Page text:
Use of 90Y microspheres to treat NLMs was first reported in 1968 in a series of five patients using various percutaneous approaches and laparotomy-assisted procedures with delivery of 15-mm carbonized microspheres suspended in dextran.44 Distribution of 90Y radioactivity was assessed postprocedurally with Bremsstrahlung scanning. Three of the five patients experienced significant improvement in symptoms following radioembolization. In two patients, however, higher than expected levels of radioactivity were administered to the stomach. Both patients experienced poor outcomes due to gastric ulceration and severe upper gastrointestinal hemorrhage, illustrating the critical importance of preventing nontarget delivery of 90Y microspheres.
More recently, King et al.45 treated 34 patients with progressive unresectable NETs with SIR-Spheres administered concurrent with a radiosensitizing agent (consisting of 5-FU given intravenously for 7 days, beginning the day before SIRT). The mean dose of 90Y was 1.99 GBq (range 0.92 to 2.80 GBq) delivered as a whole liver treatment using separate infusions via the right and left hepatic artery for bilobar disease. Mean survival was 27.6 months; a complete or partial response was seen in 50% of the cohort. In the largest series to date, Kennedy et al.46 reported a retrospective, multi-institutional review encompassing 148 patients with various NETs, the majority arising from the midgut or pancreas, predominantly of carcinoid histology. The mean dose per procedure was 1.31 GBq. Mean survival was 70 months, with nearly two-thirds of the cohort demonstrating a complete or partial response at 3 months.
The TheraSphere and SIR-Spheres devices have shown similar efficacy in a multicenter study by Rhee et al.47 treating patients with carcinoid and pancreatic islet tumors, demonstrating overall response rates of 92% and 94%, respectively, despite the inherent differences in relative embolic and radiation effects between these two devices. Grade 3 hepatic toxicities were more common among patients treated with the TheraSphere device, but this was largely attributed to the early experience with glass microspheres and possibly greater exposure to prior TAE and TACE treatments among this cohort. Use of more stringent patient selection criteria led to fewer toxicities with both glass- and resin-based microsphere devices in subsequent treatment sessions of this phase II trial. Several more recent single institution series continue to demonstrate excellent symptom control and tumor response rates, and reasonable overall survival, using both devices among various tumors.48–50 Paprottka et al.50 treated 42 patients with treatment-refractory NET liver metastases using SIR-Spheres and demonstrated symptomatic improvement in 36 of 38 patients at 3 months. Partial response or stable disease was observed in 97.5% of the cohort, and 95.2% of patients remained alive at the mean follow-up (16.2 months). Memon et al.49 demonstrated satisfactory 1-, 2-, and 3-year overall survival rates (72.5%, 62.5%, and 45%, respectively) using the TheraSphere device in 40 patients, a cohort with predominantly low hepatic tumor burden (<25% in 32 of 40 patients) and good performance status (Eastern Cooperative Oncology Group [ECOG] 0 in 30 patients), although most patients had received prior systemic therapy. By WHO guidelines, complete response in 1.2% of lesions and partial response in 62.7% was observed, whereas using European Association for the Study of Liver (EASL) criteria, complete response (100% lesion necrosis) was seen in 20.5% of lesions, with a median time to response of 4.9 months. On multivariate analysis, ECOG performance status of 0 and bilirubin less than 1.2 mg/dL were identified as good prognostic indicators.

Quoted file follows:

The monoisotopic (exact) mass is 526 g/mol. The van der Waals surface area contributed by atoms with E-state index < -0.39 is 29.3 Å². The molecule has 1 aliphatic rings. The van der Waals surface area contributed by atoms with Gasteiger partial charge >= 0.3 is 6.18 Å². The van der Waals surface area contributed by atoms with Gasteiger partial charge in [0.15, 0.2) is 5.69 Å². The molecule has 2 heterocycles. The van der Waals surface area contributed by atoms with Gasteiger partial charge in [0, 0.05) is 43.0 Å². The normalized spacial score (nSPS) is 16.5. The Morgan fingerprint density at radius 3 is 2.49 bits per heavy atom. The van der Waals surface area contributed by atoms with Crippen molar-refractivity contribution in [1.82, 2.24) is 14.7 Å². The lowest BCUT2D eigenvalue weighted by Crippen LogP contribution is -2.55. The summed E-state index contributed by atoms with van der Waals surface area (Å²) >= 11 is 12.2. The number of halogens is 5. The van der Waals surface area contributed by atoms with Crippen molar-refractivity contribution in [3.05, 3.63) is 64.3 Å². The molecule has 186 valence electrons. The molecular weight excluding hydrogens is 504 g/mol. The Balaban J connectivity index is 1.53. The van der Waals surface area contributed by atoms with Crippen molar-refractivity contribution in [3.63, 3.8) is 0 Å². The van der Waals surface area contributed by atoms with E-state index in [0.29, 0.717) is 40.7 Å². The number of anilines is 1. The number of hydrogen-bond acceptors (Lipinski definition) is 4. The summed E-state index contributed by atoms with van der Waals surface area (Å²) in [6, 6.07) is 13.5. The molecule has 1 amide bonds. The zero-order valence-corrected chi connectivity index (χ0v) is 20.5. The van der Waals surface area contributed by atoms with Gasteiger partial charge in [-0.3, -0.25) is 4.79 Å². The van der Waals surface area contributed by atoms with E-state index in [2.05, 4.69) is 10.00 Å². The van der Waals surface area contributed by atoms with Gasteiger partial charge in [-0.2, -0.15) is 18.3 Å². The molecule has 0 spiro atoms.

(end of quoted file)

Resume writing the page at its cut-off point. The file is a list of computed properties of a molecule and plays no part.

Choice of Therapy
Despite the multitude of trials using liver-directed therapies, fewer studies have directly compared surgical, intra-arterial, and systemic therapies for NLMs. Given the broad spectrum of primary tumor site and tumor aggressiveness, this is particularly problematic when appraising the current literature to make patient-specific treatment decisions. Guidelines from the National Comprehensive Cancer Network (NCCN) recommend complete resection when possible for metastatic carcinoid tumors and pNETs and observation with markers and scans every 3 to 12 months for asymptomatic, low-volume unresectable disease.51 For symptomatic disease, the approach is patient-specific and may include cytoreductive surgery/ablative therapy, liver-directed therapy, or cytotoxic chemotherapy. Often, a combination of therapies may be employed (Fig. 40.2).
Interestingly, a multicenter international study demonstrated no discernible benefit from surgery over intra-arterial therapy for asymptomatic, high-volume (>25%) hepatic disease, concluding that liver-directed therapies may hence be a more appropriate therapy for this patient population.2 Added to this milieu are targeted molecular therapies (namely octreotide, everolimus, and sunitinib), more of which are likely to become available in the future. Further prospective studies will be essential to compare these various therapies and help guide decision making in the multidisciplinary care of NE hepatic metastases.
NETs are a heterogeneous group of malignancies with a range of biologic behavior and increasing incidence. Relative to other solid organ tumors, prognosis is generally good, with many patients surviving long enough to receive many different types of therapy. Liver-directed interventional therapies play a key role in the multidisciplinary and multimodality management of these patients. Further prospective studies will be required to refine patient selective criteria, compare different liver-directed therapies, and study combinations of systemic and locoregional approaches.